Missy is one of the koalas who's been cared for by Friends of the Koala.
Missy is one of the koalas who's been cared for by Friends of the Koala. Friends of the Koala

'TRAUMATIC': Shocking spike in koala deaths

A SHOCKING 82 koalas were killed on Northern Rivers roads in the year to June 30.

As legislators and environmental groups debate policies that affect koala habitats, Friends of the Koala president Roslyn Irwin has called on them, and the public, to do everything they can to help combat those numbers.

The latest tragedy was last Friday on Hinterland Way near Bangalow.

Ms Irwin said young males were particularly active at the moment, and have made up the majority of road fatalities as they search for new habitats and mates.

Against a car, they stand little chance.


"We can be lucky sometimes, sometimes the hit by the car has been just a glancing blow," Ms Irwin said.

"Really, the trauma they get from a car travelling at a normal speed along a road let alone flying along the road... is usually fatal."

With breeding season well under way, she said many koalas were on the move and vulnerable to road deaths.

"It's a lot of koalas, it's more than one a week," she said.

"If we had that kind of deaths of companion animals people would be up in arms."

Environmental groups have condemned the State Government's koala reserve plan, with North Coast Greens MLC Dawn Walker calling it a "sham".

The North Coast Environmental Council's vice president Susie Russell has meanwhile criticised the Berejiklian government for "ignoring the advice of its own koala experts" and called for an immediate moratorium on the destruction of all known koala habitats.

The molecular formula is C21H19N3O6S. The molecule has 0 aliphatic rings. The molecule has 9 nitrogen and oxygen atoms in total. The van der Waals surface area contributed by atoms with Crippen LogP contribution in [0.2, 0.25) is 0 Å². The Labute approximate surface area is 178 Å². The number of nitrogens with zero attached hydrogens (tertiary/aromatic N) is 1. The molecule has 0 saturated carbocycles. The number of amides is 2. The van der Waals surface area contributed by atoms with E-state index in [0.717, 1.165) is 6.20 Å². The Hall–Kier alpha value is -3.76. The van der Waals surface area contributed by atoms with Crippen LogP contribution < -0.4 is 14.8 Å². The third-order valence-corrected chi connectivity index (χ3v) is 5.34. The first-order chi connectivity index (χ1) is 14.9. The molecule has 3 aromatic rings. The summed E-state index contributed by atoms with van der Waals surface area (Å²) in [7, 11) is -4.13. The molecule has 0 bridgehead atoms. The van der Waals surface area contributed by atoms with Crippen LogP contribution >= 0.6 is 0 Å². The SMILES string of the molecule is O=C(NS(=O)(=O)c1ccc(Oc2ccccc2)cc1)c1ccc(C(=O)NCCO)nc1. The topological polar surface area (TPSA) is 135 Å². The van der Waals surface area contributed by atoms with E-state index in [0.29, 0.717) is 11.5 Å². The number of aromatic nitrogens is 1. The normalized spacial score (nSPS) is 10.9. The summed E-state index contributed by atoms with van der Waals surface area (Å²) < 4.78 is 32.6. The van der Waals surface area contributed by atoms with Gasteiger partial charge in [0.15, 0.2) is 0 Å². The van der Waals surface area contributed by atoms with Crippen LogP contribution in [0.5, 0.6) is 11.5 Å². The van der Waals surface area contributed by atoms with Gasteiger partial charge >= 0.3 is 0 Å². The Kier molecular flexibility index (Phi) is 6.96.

Ms Irwin said regardless of the so-called reserves, the biggest issue was the ongoing destruction of existing habitat.

"I think the more important thing is for the State Government to ensure that there's no more habitat removed," Ms Irwin said.

As the stresses of habitat pressures compound with widespread disease, Ms Irwin said it was all the more vital for motorists to pay more attention to koalas on the roads.

"We just know that they're so important and they're being absolutely trashed on our roads," she said.

"We don't want to see is reaching the stage where the only place you can see a koala is in a zoo."

If more habitat is stripped away, she said it would be "almost inevitable" they would "reach that tipping point".

"There's no return, you can't come back from that," she said.

She hoped the public and legislators would do everything in their power to give the Aussie icon a fighting chance.

Friends of the Koala care co-ordinator Susannah Keogh said they had 92 rescues in July and August, and 13 in the past week alone.

While spring is usually busy for the group, Ms Keogh said 2018 was the third consecutive year a warm winter saw increased activity throughout the year.

This has meant more exposure to their biggest on-ground threats.

"It's the traumatic stuff we're seeing the most of, dog attacks and car hits," she said.

"They are quite often fatal."

She said the Bangalow area was a hotspot at the moment, but the number of people looking out for koalas has also increased.

Ms Keogh said if you see a koala that's not moving, report it.

Even if the adult has been killed, they're often carrying live young that can be saved.

"Their joeys can live for three days after the mum dies," she said.

North East Forest Alliance spokesman Dailan Pugh said the NSW Koala Strategy did not have a sound scientific basis, based on information acquired through Freedom of Information.

"If the Premier has any genuine concerns for the plight of koalas she must urgently establish a moratorium from logging over the 20,000 ha of clusters of resident koala populations, along with appropriate buffers, identified on State Forests until further assessments are undertaken to identify boundaries of koala usage and determine meaningful climate-resilient koala reserves," Mr Pugh said.

A recent study published in scientific journal Nature, which included genetic samples from Lismore, found most koala populations had low genetic diversity which was "comparable to other outbred species".

If you find a sick or injured koala, phone the Friends of the Koala hotline on 02 6622 1233.

To volunteer to help the group, phone their office on 02 6621 4664.

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